Exploring the effectiveness of tax administration reform for improving performance : a case study of the Indonesian directorate general of taxes (IDGT)

  • Melki Ferdian

    Student thesis: Professional Doctorate


    In 2002 the Indonesian Directorate General of Taxes (IDGT) undertook massive reforms within the framework of the Structural Adjustment Program (SAP) brought in by the International Monetary Fund (IMF). It was expected that by reforming IDGT, which is the major revenue raising agency in Indonesia, the amount of tax revenue collected would increase and lead to a higher tax to gross domestic product (GDP) ratio (known as the tax ratio). Despite the steep increase in the amount of rupiah (Indonesian currency) collected after the 2002 reform by IDGT, the level of the tax ratio, as an independent performance measure for tax administration, has remained consistent at 9-11%. That means that the SAP has not improved the level of tax collection, as the rate of tax revenue collected has simply kept pace with Indonesia’s economic growth. The consistent level of the tax ratio collected by IDGT contributes to the arguably low level of the Indonesian tax ratio (11-13%) when compared to G20 countries (Group of Twenty countries) and other regional peers. This indicates that IDGT has not performed well in its efforts to collect tax revenue, despite implementing significant changes during the 2002 tax administration reform. Scholars have reported that the SAP has not been effective in stabilising the malfunctioning economies of developing countries. The key argument is that this ineffectiveness is due to the failure of the SAP to consider the contextual premise of a country before implementing major policy changes. In the context of IDGT, some scholars have tried to analyse the outcome of the 2002 reform on aspects of IDGT’s operations, such as ethics management, governance and the development of income tax revenue. However, not much attention has been paid to analysing and exploring how effective the 2002 reform was in improving the performance of IDGT in terms of achieving a higher level of tax ratio. This thesis attempts to explore the effectiveness of the tax administration reform in improving the performance of IDGT through the lens of priority goal ambiguity (PGA) and strategic human resource management (SHRM). This study was exploratory and interpretative in nature, which led to the adoption of a qualitative research methodology, with semi-structured interviews and document analysis used to investigate the effectiveness of the 2002 tax administration reform in enhancing IDGT’s capacity to collect tax revenue from taxpayers. The findings of this study suggest that the reform was ineffective in improving IDGT’s performance. This was because, despite extensive changes made during the reform, IDGT’s performance (in terms of the tax ratio) did not increase. This study suggests that this was due to the reform failing to recognise a key contextual element of IDGT, its goal prioritisation. Instead of focusing on the achievement of taxpayer compliance by developing the tax auditing provisions, the changes made in the reform led IDGT to place greater emphasis on the achievement of the yearly tax revenue target (the short-term tax revenue) with a focus on client service provision. This, in turn, created a misalignment in the design of IDGT’s human resource policies and practices as these policies were configured towards the achievement of the narrow and less appropriate priority goal. As a result, the reform was unable to improve the level of the tax ratio. This is because the focus on achieving the yearly tax revenue target through the use of client service provisions impeded the achievement of the high level of taxpayer compliance which would have become the basis for higher tax revenue collection (a higher tax ratio). These findings support the arguments of scholars regarding the failure of the reform (SAP) brought in by the IMF to fix the malfunctioning economy of a country. The findings of this study aid practitioners’ understanding of the significance of considering the key contextual requirements of an organisation. In doing so, this thesis makes a significant contribution to both practice and body of knowledge by presenting empirical evidence of why greater improvements have not occurred in IDGT’s performance despite significant changes being made since the initiation of IDGT’s 2002 tax administration reform. This thesis also highlights the need for IDGT to strengthen its internal processes in order to obtain goal clarity and to enable individuals to align with those goals.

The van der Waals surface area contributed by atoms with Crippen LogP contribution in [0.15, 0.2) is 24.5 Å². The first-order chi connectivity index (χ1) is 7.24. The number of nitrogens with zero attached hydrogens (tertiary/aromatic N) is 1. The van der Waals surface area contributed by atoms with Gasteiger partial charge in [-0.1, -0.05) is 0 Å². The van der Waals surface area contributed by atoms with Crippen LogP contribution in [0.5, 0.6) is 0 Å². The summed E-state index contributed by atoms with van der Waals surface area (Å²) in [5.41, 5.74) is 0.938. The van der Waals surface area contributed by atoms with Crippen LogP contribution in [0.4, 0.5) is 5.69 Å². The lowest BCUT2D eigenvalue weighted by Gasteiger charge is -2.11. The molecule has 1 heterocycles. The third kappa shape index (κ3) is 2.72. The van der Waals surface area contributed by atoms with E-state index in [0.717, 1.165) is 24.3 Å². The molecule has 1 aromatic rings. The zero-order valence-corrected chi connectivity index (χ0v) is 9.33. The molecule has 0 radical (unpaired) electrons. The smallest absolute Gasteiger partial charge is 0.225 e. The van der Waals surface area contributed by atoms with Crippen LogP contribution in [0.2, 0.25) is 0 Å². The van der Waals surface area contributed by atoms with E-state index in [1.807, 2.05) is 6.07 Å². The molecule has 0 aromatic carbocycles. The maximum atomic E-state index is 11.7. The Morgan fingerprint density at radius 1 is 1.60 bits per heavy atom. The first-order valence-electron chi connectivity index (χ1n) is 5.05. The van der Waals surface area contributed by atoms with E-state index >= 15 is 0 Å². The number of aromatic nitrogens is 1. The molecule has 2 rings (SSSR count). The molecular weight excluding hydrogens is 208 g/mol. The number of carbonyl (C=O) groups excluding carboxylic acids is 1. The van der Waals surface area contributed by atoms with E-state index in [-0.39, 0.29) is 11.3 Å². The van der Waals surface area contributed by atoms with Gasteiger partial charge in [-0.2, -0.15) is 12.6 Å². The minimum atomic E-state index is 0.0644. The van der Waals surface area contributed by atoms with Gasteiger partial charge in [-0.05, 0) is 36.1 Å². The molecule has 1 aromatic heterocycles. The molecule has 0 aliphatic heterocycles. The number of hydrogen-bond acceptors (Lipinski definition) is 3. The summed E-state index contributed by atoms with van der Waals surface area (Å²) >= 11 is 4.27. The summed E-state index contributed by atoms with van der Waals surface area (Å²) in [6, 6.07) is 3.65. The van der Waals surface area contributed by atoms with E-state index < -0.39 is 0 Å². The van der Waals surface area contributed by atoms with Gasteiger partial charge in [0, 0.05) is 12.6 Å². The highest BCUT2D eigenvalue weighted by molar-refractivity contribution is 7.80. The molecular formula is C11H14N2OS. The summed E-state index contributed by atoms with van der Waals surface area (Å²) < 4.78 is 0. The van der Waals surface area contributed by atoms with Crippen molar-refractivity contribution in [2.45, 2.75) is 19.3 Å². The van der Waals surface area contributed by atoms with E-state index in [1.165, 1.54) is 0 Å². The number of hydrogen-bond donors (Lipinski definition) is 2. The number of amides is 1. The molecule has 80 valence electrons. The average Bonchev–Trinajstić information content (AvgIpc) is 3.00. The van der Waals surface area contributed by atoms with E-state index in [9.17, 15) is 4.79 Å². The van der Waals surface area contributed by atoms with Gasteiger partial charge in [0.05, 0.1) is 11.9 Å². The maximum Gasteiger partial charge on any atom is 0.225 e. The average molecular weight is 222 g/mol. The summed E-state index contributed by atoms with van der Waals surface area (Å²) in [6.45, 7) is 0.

Date of Award2017
    Original languageEnglish
    SupervisorTony Tucker (Supervisor), Abu Saleh (Supervisor), Yogi Vidyattama (Supervisor) & Fiona Buick (Supervisor)

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